Data suggest that between 2 and 5% of patients with multiple sclerosis (MS) are under 18 years old,1 yet there is only one approved treatment option in this population.2,3 During the virtual EAN 2020, Tanuja Chitnis (Massachusetts General Hospital for Children, Boston, MA, USA) presented results from the TERIKIDS study, which investigated the efficacy and safety of teriflunomide in paediatric patients with relapsing MS.
Clinical trials in paediatric MS
There are several challenges with conducting clinical trials in paediatric patients with MS. For example, it can take several years to complete study enrolment due to the limited number of possible candidates.6 Therefore, it is important to share whatever information is gathered to add to the common knowledge of MS in paediatric patients. As Dr Chitnis noted, “The emergence and the availability of increased treatment options is beneficial in any group, and especially in paediatrics, and again allowing for a more informed decision is important.”
What is the TERIKIDS study?
Teriflunomide is a once-daily oral immunomodulator approved by the FDA and EMA for adults with relapsing-remitting MS.4,5 It is being investigated in the TERIKIDS placebo-controlled study in patients aged 10–17 years who have relapsing MS. After 2:1 randomisation to either teriflunomide (n=109) or placebo (n=57) in a double-blind treatment period for up to 96 weeks, patients enter an ongoing open-label teriflunomide treatment period for up to a total of 192 weeks. Patients with relapse or high MRI activity were switched to the open-label period before 96 weeks.
What did we learn from the study?
The TERIKIDS study did not meet its primary endpoint; teriflunomide numerically reduced the risk of clinical relapse by 34% relative to placebo, but this did not reach statistical significance. This is thought to be due to the higher than anticipated switching from the double-blind to open-label treatment – 26% of placebo-treated and 14% of teriflunomide-treated patients switched early, decreasing study power and biasing the results against treatment efficacy. However, in the prespecified sensitivity analysis, teriflunomide significantly reduced the time to clinical relapse or switch due to high MRI activity, by 43% relative to placebo (P=0.04). Secondary endpoints of number of T1 Gd-enhancing (gadolinium-enhancing) lesions, number of new or newly enlarging T2 lesions and T2 lesion volume were met. Dr Chitnis noted, “We did lose power, but I think that the combined result is actually quite meaningful.”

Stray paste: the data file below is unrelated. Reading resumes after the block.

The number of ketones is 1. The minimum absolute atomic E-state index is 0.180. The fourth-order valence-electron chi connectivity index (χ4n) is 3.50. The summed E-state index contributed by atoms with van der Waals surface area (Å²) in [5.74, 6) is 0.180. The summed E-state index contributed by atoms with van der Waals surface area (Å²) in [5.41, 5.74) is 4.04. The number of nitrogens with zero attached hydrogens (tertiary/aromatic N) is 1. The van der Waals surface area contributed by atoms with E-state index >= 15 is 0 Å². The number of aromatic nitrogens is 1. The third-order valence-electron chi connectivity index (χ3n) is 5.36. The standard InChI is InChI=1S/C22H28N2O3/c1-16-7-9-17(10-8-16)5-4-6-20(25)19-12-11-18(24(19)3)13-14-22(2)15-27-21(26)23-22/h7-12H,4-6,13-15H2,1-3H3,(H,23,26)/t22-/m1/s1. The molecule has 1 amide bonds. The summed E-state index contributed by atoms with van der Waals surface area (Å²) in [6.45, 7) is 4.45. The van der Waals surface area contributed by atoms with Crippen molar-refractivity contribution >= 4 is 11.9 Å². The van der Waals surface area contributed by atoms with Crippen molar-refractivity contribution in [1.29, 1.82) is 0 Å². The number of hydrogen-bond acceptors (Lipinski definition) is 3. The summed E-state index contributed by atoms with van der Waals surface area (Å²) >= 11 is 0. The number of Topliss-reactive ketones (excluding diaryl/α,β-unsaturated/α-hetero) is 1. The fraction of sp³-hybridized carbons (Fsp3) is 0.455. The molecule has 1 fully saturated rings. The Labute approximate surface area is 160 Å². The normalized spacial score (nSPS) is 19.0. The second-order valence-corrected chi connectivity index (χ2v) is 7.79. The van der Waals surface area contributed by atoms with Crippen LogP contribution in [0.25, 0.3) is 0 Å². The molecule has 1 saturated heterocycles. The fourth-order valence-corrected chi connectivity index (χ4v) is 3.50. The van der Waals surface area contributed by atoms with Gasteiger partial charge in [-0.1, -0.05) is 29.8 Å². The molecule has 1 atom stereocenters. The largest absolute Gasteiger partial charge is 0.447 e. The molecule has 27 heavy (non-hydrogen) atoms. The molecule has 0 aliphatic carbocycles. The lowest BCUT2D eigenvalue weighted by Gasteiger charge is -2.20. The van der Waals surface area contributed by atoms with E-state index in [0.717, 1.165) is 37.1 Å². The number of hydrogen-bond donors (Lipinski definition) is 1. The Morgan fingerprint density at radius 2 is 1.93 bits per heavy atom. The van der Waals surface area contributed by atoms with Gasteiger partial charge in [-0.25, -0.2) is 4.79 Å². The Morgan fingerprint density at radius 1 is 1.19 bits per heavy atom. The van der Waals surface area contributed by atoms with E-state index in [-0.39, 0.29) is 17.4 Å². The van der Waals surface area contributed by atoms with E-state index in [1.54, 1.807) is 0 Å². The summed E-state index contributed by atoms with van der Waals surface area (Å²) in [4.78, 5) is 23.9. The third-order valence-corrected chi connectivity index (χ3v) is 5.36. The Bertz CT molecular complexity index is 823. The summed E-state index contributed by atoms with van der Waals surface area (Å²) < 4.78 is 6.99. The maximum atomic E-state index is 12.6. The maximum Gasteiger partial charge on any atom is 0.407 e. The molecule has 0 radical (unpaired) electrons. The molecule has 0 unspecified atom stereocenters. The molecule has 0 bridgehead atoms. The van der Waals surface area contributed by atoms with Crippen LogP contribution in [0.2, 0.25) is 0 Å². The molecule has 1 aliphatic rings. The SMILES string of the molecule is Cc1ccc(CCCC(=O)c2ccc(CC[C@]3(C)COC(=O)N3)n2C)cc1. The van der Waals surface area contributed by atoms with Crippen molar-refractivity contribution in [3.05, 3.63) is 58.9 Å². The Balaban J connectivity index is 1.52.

Regarding safety, overall infections were higher with teriflunomide versus placebo (66% vs 46%). The number of patients with an adverse event or serious adverse event was similar in the two treatment arms.
What are the key takeaways?
As Dr Chitnis summarised, while the overall results may seem disappointing, “the importance of this study is demonstrating both safety and efficacy, and providing practitioners with clear information.” With so many challenges associated with clinical trials that investigate potential treatments for paediatric MS, any knowledge we can gather and share may be valuable for patients.
For more coverage from EAN 2020, click here.
1. Alroughani R, Boyko A. BMC Neurol. 2018;18:27
2. Novartis Europharm Limited. Gilenya (fingolimod) Summary of Product Characteristics. December 2019
3. Novartis Pharmaceuticals Corporation. Gilenya (fingolimod) Prescribing Information. December 2019
4. Sanofi Aventis Groupe. Aubagio (teriflunomide) Summary of Product Characteristics. February 2020
5. Genzyme Corporation. Aubagio (teriflunomide) Prescribing Information. February 2020
6. Waubant E et al. Neurology. 2019;92:e2538–49